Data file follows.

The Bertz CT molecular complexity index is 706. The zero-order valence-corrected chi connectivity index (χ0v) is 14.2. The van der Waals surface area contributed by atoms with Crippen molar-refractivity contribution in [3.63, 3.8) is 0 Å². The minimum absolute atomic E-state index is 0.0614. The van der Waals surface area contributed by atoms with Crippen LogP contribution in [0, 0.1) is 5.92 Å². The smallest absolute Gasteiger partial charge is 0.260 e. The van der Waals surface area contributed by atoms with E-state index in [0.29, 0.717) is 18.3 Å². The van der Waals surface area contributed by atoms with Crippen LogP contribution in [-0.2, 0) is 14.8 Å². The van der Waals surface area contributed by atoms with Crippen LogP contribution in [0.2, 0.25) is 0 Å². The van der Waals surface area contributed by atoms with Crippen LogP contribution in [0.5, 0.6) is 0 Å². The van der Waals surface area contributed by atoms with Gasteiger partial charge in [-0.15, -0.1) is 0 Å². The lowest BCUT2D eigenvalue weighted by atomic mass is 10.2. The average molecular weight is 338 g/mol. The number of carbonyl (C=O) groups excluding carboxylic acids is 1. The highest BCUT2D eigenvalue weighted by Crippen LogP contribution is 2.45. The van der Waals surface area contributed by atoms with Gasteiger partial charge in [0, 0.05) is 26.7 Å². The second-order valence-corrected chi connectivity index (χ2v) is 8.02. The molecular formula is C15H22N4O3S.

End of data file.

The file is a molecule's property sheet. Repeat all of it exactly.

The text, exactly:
The Bertz CT molecular complexity index is 706. The zero-order valence-corrected chi connectivity index (χ0v) is 14.2. The van der Waals surface area contributed by atoms with Crippen molar-refractivity contribution in [3.63, 3.8) is 0 Å². The minimum absolute atomic E-state index is 0.0614. The van der Waals surface area contributed by atoms with Crippen LogP contribution in [0, 0.1) is 5.92 Å². The smallest absolute Gasteiger partial charge is 0.260 e. The van der Waals surface area contributed by atoms with E-state index in [0.29, 0.717) is 18.3 Å². The van der Waals surface area contributed by atoms with Crippen LogP contribution in [-0.2, 0) is 14.8 Å². The van der Waals surface area contributed by atoms with Crippen LogP contribution in [0.2, 0.25) is 0 Å². The van der Waals surface area contributed by atoms with Crippen LogP contribution in [0.5, 0.6) is 0 Å². The van der Waals surface area contributed by atoms with Gasteiger partial charge in [-0.15, -0.1) is 0 Å². The lowest BCUT2D eigenvalue weighted by atomic mass is 10.2. The average molecular weight is 338 g/mol. The number of carbonyl (C=O) groups excluding carboxylic acids is 1. The highest BCUT2D eigenvalue weighted by Crippen LogP contribution is 2.45. The van der Waals surface area contributed by atoms with Gasteiger partial charge in [0, 0.05) is 26.7 Å². The second-order valence-corrected chi connectivity index (χ2v) is 8.02. The molecular formula is C15H22N4O3S.